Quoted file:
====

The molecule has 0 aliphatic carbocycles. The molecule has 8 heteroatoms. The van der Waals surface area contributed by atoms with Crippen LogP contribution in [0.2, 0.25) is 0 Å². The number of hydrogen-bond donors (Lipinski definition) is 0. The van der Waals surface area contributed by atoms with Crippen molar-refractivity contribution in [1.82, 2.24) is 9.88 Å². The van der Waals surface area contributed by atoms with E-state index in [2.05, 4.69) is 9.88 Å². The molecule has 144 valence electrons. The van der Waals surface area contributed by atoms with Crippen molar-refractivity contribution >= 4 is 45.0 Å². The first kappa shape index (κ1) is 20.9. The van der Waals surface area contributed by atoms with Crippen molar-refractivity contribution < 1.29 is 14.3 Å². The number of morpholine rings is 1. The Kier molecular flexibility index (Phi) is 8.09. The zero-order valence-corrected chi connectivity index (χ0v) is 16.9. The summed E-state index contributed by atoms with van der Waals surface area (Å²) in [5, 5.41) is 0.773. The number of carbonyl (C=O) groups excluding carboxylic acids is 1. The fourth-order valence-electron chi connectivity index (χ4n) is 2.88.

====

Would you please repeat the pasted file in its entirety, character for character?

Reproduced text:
The molecule has 0 aliphatic carbocycles. The molecule has 8 heteroatoms. The van der Waals surface area contributed by atoms with Crippen LogP contribution in [0.2, 0.25) is 0 Å². The number of hydrogen-bond donors (Lipinski definition) is 0. The van der Waals surface area contributed by atoms with Crippen molar-refractivity contribution in [1.82, 2.24) is 9.88 Å². The van der Waals surface area contributed by atoms with E-state index in [2.05, 4.69) is 9.88 Å². The molecule has 144 valence electrons. The van der Waals surface area contributed by atoms with Crippen molar-refractivity contribution >= 4 is 45.0 Å². The first kappa shape index (κ1) is 20.9. The van der Waals surface area contributed by atoms with Crippen molar-refractivity contribution < 1.29 is 14.3 Å². The number of morpholine rings is 1. The Kier molecular flexibility index (Phi) is 8.09. The zero-order valence-corrected chi connectivity index (χ0v) is 16.9. The summed E-state index contributed by atoms with van der Waals surface area (Å²) in [5, 5.41) is 0.773. The number of carbonyl (C=O) groups excluding carboxylic acids is 1. The fourth-order valence-electron chi connectivity index (χ4n) is 2.88.